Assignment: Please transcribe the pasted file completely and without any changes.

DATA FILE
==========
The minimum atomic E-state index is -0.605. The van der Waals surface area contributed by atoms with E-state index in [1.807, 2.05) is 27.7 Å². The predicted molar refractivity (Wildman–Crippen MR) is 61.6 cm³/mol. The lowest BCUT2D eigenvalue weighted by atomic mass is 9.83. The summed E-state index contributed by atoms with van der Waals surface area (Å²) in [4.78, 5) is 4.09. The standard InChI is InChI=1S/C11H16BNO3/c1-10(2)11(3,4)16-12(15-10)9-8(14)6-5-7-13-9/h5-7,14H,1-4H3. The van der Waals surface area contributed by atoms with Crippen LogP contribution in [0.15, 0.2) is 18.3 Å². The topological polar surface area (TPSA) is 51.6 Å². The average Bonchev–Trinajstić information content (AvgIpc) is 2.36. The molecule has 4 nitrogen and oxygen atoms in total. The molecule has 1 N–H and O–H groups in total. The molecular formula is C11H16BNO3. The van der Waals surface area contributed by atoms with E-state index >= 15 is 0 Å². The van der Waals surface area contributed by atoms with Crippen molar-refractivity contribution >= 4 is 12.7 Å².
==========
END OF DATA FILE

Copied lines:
The minimum atomic E-state index is -0.605. The van der Waals surface area contributed by atoms with E-state index in [1.807, 2.05) is 27.7 Å². The predicted molar refractivity (Wildman–Crippen MR) is 61.6 cm³/mol. The lowest BCUT2D eigenvalue weighted by atomic mass is 9.83. The summed E-state index contributed by atoms with van der Waals surface area (Å²) in [4.78, 5) is 4.09. The standard InChI is InChI=1S/C11H16BNO3/c1-10(2)11(3,4)16-12(15-10)9-8(14)6-5-7-13-9/h5-7,14H,1-4H3. The van der Waals surface area contributed by atoms with Crippen LogP contribution in [0.15, 0.2) is 18.3 Å². The topological polar surface area (TPSA) is 51.6 Å². The average Bonchev–Trinajstić information content (AvgIpc) is 2.36. The molecule has 4 nitrogen and oxygen atoms in total. The molecule has 1 N–H and O–H groups in total. The molecular formula is C11H16BNO3. The van der Waals surface area contributed by atoms with E-state index >= 15 is 0 Å². The van der Waals surface area contributed by atoms with Crippen molar-refractivity contribution >= 4 is 12.7 Å².